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UN warns food prices could rise by 40 percent

Some staple food prices could rise by as much as 40 percent in the next decade, according to a new report by the UN’s Food and Agriculture Organization (FAO).

The Agricultural Outlook 2010-19 found that global food prices of wheat and coarse grains could jump between 15 and 40 percent from 1997-2006 levels, prior to the global food crisis in 2007. Vegetable oil and dairy are set rise by more than 40 percent.

Last year the UN estimated that one billion people are currently undernourished: the highest number in history. Hunger has been exacerbated this decade by the global food crisis and the economic crisis. Even after the food crisis subsided, prices remained higher than average. Hunger worldwide has been rising since the mid-1990s.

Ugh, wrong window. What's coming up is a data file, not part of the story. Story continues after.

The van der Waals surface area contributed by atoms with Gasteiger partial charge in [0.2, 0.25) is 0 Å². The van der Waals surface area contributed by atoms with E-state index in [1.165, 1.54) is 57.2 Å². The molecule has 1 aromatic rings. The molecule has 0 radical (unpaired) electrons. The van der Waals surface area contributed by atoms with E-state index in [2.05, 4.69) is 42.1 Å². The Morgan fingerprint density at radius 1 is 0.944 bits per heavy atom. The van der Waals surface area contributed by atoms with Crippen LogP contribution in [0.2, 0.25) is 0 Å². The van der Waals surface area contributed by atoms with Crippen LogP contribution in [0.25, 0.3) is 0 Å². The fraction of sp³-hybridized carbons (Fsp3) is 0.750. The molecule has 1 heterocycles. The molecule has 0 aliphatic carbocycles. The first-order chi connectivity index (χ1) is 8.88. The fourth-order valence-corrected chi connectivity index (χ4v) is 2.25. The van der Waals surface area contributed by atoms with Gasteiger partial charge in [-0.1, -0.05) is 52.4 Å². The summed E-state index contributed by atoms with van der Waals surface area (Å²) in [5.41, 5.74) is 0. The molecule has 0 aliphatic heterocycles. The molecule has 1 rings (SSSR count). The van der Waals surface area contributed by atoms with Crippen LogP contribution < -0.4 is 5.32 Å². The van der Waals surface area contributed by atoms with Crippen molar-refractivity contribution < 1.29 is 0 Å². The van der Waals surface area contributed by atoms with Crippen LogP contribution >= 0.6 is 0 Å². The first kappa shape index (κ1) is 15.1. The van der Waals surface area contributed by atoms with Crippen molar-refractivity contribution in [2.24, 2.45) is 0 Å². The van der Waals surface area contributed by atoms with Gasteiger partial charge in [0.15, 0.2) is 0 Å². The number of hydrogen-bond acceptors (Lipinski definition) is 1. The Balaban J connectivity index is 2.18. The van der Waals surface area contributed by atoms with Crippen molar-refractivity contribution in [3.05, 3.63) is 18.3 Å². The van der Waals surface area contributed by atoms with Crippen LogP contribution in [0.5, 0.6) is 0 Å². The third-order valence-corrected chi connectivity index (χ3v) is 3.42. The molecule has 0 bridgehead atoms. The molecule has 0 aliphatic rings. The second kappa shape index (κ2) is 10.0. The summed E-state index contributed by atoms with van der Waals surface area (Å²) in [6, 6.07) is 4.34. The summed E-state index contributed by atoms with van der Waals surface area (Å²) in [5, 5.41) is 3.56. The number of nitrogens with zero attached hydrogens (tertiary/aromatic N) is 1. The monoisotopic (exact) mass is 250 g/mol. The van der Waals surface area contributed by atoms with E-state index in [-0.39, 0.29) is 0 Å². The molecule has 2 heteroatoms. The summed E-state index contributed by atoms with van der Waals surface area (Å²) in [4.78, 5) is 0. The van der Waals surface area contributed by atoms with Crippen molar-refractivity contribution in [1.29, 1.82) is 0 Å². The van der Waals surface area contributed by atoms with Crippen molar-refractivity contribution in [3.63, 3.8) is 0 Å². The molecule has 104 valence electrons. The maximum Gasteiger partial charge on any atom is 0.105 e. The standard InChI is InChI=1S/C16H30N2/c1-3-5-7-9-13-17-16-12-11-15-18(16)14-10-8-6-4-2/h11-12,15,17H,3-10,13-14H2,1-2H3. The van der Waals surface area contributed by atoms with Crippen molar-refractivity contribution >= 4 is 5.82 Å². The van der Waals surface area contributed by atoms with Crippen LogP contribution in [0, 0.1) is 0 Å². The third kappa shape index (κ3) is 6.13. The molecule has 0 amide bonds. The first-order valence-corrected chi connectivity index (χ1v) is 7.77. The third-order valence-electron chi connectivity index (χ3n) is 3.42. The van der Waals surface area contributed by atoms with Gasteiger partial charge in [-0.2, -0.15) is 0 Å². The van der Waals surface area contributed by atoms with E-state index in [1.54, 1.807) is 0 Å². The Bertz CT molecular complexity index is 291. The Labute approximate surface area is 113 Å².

While currently enough food is produced to feed the world’s human population of 6.8 billion, production and distribution is uneven resulting in hunger, malnutrition, and, in some cases, starvation. The report finds that global agricultural could successfully provide enough food for the world’s expected population in 2050—9 billion people—yet trading and agricultural policies would need to change to stall rising hunger.

“The role of developing countries in international markets is growing quickly, and as their impact grows, their policies also have an increasing bearing on conditions in global markets,” FAO Director-General Jacques Diouf explained.

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